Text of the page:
Why, and when, CIOs deserve a seat at the M&A negotiating table

When
one
company
acquires
another,
it’s
typically
to
enter
a
new
market,
gain
market
share,
or
obtain
a
new
technology.
In
all
three
cases,
IT
systems
and
the
data
they
hold
are
crucial
to
the
realization
of
those
goals.

[…]

Why, and when, CIOs deserve a seat at the M&A negotiating table

When
one
company
acquires
another,
it’s
typically
to
enter
a
new
market,
gain
market
share,
or
obtain
a
new
technology.
In
all
three
cases,
IT
systems
and
the
data
they
hold
are
crucial
to
the
realization
of
those
goals.

“The
biggest
mistake
most
companies
make
when
they’re
looking
at
deals
is
they
tend
to
minimize
the
investments
necessary
to
bring
the
organizations
together
and
drive
costs
out
of
the
IT
function
to
get
those
synergies,”
says
Mike
Macrie,
CIO
of
toy
maker
Melissa
and
Doug,
who
had
to
integrate
a
number
of
acquisitions
in
a
previous
role.

The
key
to
ensuring
success
in
such
deals
is
for
the
IT
team
to
identify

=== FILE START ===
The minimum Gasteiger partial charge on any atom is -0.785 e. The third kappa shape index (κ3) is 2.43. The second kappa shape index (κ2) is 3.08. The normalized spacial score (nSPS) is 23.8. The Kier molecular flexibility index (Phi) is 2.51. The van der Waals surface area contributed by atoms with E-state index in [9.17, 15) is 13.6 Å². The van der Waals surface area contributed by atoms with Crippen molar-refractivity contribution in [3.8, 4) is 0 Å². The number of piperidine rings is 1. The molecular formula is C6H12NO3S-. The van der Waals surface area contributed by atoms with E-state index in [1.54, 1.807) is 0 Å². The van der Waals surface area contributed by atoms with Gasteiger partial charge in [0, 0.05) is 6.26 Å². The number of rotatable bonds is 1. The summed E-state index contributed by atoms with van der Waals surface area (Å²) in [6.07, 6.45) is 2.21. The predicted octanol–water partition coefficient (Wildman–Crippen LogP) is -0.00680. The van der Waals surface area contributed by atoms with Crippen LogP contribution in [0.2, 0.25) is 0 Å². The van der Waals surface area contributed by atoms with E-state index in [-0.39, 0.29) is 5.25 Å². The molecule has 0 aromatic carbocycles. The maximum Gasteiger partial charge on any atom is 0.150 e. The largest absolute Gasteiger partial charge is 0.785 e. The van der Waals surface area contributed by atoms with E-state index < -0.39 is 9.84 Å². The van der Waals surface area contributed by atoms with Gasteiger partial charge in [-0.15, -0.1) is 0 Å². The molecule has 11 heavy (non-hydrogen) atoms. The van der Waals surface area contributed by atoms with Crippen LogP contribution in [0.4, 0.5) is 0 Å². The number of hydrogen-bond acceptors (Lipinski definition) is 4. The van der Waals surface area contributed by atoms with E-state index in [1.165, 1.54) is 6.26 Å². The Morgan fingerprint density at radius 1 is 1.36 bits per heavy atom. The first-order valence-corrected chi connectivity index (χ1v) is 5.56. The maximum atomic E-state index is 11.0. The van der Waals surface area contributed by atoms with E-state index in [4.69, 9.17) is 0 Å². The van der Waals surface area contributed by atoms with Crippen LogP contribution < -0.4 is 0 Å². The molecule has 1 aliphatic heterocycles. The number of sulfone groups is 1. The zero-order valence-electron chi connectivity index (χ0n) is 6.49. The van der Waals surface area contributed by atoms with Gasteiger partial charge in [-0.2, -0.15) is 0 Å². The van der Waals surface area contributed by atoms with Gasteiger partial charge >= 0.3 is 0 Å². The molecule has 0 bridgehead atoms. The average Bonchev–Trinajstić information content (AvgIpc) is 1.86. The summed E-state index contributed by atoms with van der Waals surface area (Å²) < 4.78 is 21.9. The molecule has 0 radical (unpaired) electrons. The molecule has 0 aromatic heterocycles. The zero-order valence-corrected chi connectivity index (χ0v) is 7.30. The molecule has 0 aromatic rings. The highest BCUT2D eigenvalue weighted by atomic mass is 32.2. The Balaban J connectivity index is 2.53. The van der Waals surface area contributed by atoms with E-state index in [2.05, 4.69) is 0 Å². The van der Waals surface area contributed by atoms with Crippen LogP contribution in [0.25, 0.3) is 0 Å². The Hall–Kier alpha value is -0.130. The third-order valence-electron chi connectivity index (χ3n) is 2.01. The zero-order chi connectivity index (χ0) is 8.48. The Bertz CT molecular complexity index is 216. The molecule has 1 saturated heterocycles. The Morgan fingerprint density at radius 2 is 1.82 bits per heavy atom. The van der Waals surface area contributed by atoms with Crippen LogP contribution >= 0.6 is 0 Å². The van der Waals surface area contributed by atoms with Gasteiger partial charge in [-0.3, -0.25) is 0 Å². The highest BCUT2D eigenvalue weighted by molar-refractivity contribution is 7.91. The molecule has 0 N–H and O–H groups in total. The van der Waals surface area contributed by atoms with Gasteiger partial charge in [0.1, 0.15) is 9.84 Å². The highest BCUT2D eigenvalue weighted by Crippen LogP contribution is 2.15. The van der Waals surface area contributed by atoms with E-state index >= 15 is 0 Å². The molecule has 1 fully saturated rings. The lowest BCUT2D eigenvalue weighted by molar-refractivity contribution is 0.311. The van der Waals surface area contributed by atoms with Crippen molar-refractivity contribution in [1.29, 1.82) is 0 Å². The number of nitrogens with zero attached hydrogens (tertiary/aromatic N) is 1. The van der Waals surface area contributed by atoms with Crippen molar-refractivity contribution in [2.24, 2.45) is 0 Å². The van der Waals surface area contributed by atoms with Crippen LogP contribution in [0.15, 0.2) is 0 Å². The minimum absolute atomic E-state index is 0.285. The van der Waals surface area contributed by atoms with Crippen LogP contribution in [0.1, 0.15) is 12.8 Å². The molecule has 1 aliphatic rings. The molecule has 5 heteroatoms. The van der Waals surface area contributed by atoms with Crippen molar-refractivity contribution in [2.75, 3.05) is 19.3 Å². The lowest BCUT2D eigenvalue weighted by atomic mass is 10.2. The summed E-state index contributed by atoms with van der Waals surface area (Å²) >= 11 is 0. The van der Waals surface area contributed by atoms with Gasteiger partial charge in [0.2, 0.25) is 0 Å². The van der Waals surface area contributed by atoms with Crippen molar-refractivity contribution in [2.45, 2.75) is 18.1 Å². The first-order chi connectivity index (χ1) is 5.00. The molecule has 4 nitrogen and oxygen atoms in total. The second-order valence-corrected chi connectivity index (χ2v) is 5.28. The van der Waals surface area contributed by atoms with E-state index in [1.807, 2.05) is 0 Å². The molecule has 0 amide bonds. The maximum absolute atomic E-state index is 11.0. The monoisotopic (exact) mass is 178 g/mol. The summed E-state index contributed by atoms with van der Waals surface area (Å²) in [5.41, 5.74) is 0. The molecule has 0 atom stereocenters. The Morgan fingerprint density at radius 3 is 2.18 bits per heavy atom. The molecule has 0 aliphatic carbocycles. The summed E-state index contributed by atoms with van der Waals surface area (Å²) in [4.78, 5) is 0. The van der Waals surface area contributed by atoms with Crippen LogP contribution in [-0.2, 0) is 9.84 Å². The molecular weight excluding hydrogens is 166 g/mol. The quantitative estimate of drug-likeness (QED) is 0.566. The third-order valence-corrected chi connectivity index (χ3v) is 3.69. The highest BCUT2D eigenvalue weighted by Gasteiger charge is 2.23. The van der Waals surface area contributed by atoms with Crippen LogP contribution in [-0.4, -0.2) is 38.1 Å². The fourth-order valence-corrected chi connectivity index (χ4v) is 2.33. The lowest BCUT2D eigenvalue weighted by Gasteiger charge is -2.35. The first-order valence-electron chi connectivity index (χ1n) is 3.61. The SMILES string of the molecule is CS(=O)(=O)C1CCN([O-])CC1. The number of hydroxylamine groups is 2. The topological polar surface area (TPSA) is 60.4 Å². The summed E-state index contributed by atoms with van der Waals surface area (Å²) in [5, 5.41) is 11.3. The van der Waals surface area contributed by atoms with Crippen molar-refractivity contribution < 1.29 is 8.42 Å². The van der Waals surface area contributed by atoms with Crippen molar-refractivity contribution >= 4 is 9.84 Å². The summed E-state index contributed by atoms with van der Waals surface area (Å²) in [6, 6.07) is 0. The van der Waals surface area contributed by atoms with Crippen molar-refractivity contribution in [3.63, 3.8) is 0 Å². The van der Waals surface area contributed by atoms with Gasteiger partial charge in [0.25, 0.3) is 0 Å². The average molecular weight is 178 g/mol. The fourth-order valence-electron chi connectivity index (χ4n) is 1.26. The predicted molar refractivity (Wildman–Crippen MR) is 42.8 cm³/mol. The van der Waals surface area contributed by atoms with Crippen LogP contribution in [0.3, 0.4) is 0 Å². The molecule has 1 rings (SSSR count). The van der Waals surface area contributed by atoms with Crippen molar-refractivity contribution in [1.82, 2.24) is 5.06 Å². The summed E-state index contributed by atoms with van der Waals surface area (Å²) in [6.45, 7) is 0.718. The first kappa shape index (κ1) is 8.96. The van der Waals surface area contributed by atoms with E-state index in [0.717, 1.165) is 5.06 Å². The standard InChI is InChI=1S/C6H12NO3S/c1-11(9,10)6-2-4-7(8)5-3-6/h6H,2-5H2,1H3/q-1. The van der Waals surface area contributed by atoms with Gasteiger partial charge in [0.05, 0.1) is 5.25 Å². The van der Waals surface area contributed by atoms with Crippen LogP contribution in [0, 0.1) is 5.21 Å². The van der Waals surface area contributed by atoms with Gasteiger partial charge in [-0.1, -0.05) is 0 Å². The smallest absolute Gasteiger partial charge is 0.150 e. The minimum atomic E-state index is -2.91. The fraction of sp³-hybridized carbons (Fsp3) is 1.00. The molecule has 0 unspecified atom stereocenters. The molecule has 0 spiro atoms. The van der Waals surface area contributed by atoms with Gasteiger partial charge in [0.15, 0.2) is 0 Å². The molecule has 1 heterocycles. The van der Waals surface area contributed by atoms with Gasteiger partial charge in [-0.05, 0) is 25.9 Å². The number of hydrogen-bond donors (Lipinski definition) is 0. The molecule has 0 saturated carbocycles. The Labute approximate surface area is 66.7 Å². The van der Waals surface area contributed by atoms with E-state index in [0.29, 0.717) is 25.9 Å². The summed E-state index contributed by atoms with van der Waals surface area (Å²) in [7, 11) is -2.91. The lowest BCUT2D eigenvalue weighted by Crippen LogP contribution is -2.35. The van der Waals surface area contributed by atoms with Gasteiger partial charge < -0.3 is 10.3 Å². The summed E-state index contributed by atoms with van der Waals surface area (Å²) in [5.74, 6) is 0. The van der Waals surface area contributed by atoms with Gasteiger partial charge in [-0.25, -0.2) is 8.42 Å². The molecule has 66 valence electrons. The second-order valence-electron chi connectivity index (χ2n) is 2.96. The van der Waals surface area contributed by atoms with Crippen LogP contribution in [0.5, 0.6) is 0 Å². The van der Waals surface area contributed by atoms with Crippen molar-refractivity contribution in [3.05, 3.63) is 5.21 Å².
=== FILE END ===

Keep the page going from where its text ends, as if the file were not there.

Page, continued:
the
challenges
up
front,
says
Lars
Ewe,
CIO
at
industrial
data
services
company
DTN.

“I
know
that
sounds
so
‘duh,’
but
often
people
make
acquisitions
and
only
then
realize
what
they
bought,
technology-wise,”
he
says.

Sudheesh
Nair,
CEO
of
ThoughtSpot,
says
that
companies
exclude
IT
leaders
from
negotiations
at
their
peril.

“If
the
CIO
isn’t
involved,
at
least
in
the
early
phases,
the
ideas
you
have
in
terms
of
how
long
it’s
going
to
take
to
bring
them
together,
how
long
it
is
going
to
take
to
modernize—all
of
those
calculations
could
be
really
off,”
he
says.

Despite
the
importance
of
involving
CIOs,
just
24%
of
organizations
included
them
in
pre-merger
planning,
with
an
alarming
number
of
IT
leaders
learning
from
the
press
that
their
company
made
an
acquisition,
according
to
a
2015
academic
study
of
the
role
CIOs
play
in
M&A
successes.

Nair
says
he
understands
why
some
CEOs
would
want
to
limit
those
in
the
know:
“M&As
are
so
messy
and
sensitive
that
you
want
to
keep
the
number
of
people
involved
really
small.
Any
sort
of
leak
is
only
going
to
cause
the
M&A
to
go
sideways,
or
increase
the
price.”
But,
he
says,
“There’s
no
excuse